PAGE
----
Ginger Orange Beef Stew with Chinese Five Spice

Let your pot of stew be a vehicle to transport you around the world of flavourful seasonings. Case in point, this Ginger Orange Beef Stew with Chinese Five Spice.

Ginger Orange Beef Stew ❘

Ginger Orange Beef Stew with Chinese Five Spice

One day, waaayyyy back in 2013, in a rare occurrence of daytime television viewing, I happened to catch an episode of Chef Michael Smith’s Cooking at Home show. The dish he made, Orange Ginger Beef, completely inspired me; in fact, I went out that afternoon to buy the ingredients I needed and made it for dinner.

I didn’t write down the recipe or look it up online; rather I went by memory and what I thought would work. The resulting dish had a complex depth of flavour in the rich broth and tender beef. Ginger and orange complement each other so well, and the addition of the Chinese five spice powder was a great way to explore a flavour profile new to me.

I’d only used this spice blend once, years before, and didn’t care for it at the time. Fortunately, my palate has developed to the point where I now enjoy savoury dishes with this aromatic combination of star anise and other spices that I’d previously associated with desserts.

I’m so glad I happened to sit down in front of the TV and catch this program. I now have another tasty dish in my repertoire that would be great to serve to company. Of course, I’d have to double the recipe for that. As written here, this Ginger Orange Beef Stew makes two servings, which is ideal for those of us in smaller households, especially during times of social distancing.

Ginger Orange Beef Stew ❘

Let’s Get Cooking

Ginger Orange Beef Stew
Prep Time
25 mins
Cook Time
1 hr

This dish is inspired by Chef MIchael Smith's Orange Ginger Beef recipe. Check his out, and see how mine compares to the original! The next time I make this I may add a minced red chile pepper to increase the heat level. Fragrant basmati rice is an excellent accompaniment to this dish.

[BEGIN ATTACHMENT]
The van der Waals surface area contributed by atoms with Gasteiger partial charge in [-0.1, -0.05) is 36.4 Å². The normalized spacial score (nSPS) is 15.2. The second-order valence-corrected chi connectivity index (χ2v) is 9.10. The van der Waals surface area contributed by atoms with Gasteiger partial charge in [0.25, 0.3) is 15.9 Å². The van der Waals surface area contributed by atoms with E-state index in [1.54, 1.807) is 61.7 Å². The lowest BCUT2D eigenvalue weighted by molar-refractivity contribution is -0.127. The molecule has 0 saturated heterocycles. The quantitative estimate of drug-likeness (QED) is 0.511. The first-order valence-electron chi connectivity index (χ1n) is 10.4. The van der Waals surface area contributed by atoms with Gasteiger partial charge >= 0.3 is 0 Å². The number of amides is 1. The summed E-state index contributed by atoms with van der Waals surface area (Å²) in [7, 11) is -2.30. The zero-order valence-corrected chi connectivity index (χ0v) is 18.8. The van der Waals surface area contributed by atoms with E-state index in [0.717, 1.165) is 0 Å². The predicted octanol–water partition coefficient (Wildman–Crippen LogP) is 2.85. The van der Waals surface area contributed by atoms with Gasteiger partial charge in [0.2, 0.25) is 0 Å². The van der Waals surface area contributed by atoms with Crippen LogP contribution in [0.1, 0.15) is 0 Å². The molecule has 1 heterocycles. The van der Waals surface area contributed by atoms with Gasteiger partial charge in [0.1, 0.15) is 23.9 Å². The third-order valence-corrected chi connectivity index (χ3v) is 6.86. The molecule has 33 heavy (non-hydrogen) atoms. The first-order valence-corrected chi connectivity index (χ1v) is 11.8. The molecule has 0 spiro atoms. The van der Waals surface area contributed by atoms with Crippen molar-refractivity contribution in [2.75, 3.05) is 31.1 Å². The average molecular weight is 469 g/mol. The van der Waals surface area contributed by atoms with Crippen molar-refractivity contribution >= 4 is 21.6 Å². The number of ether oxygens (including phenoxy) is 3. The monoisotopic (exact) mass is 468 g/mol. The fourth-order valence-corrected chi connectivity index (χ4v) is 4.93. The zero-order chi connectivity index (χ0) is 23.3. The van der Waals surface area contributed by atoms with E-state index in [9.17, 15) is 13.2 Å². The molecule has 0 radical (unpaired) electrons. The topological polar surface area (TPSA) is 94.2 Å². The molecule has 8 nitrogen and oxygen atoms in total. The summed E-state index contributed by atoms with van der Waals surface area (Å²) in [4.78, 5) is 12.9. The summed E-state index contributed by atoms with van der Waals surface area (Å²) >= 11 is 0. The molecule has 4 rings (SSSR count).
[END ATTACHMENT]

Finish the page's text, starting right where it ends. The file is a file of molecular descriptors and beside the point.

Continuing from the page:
Category: Main Course
Servings: 2
Author: © Marlene Cornelis/ 2013–2021
  • 1/2 tbsp coconut oil
  • About 1 to 1-1/2 pounds of blade steak (mine was organic Canadian beef)
  • 1 large onion, coarsely chopped
  • 3- inch knob of ginger, scrubbed and sliced about 1/8-inch thick
  • 2 carrots, sliced about 1/2-inch thick
  • Bunch of scallions (green onions), sliced (divide the green and white parts)
  • Zest of 1 orange
  • Juice of 2 navel oranges (about 1/2 cup)
  • 1-1/2 cups beef broth, low sodium
  • 1 tsp Chinese five spice powder
  • 1/2 tsp freshly ground black pepper
  • 1/2 tsp salt
  • 1/2 tbsp honey
  • 1 tbsp low sodium soy sauce
  • Small bunch cilantro chopped
  • 4 to 6 ounces baby spinach (often the size of one bag)
How To Make This Recipe
  1. Heat the coconut oil in a Dutch oven over medium high heat, then quickly brown the steak on both sides. Set the meat aside, and add the onion, ginger, carrots and the white part of the scallions to the pot. Turn the heat to medium, and stir until all the caramelized bits (excuse me, the fond) have released from the bottom of the pan.
  2. Add the orange zest, juice, broth, Chinese five spice, pepper, salt, honey and soya sauce. Give everything a good stir, then return the beef to the pot. Cover, bring to a boil, then turn the heat to simmer and cook for about an hour. The beef will be falling-apart tender when it’s done. At this point, you could remove the meat, cut it into pieces and return it to the pot; otherwise leave it as is. Sprinkle the green parts of the scallions, cilantro and spinach over the stew. Cover and let them wilt. Then immerse the greens into the stew and serve.

Shall We Continue Our Stew Travels?

The combination of meat, broth and vegetables can take you on culinary travels around the globe, depending on which flavour profiles you choose. Try Beef Stew with Red Wine for a nod to France, and explore flavours common to Middle Eastern cooking in this Middle-Eastern Inspired Beef Stew. And Italian Pork Stew puts me in mind of one my favourite cuisines.

First Published 2013 11 18
Republished 2021 02 17


  1. Ooooh, those ingredients are lovely. And, I know what you mean about having a palate that changes. I used to HATE mint in savory things and would cringe at the sight of chick peas, but now those are two of my favorite things. Funny how we grow, isn’t it?

    • The big lesson for me in making this dish is to always be open to trying things, even if you think you don’t like them. I agree with you, it is funny how our tastes change. Thank you for stopping by and leaving your comment!

    • I don’t know how they could have missed you, Barb! If Chef Michael sees your blog now, he’ll be kicking himself!

      I’m so glad I gave this dish a try. I was reluctant to because of the Five Spice and how I can hardly wait to have it again!

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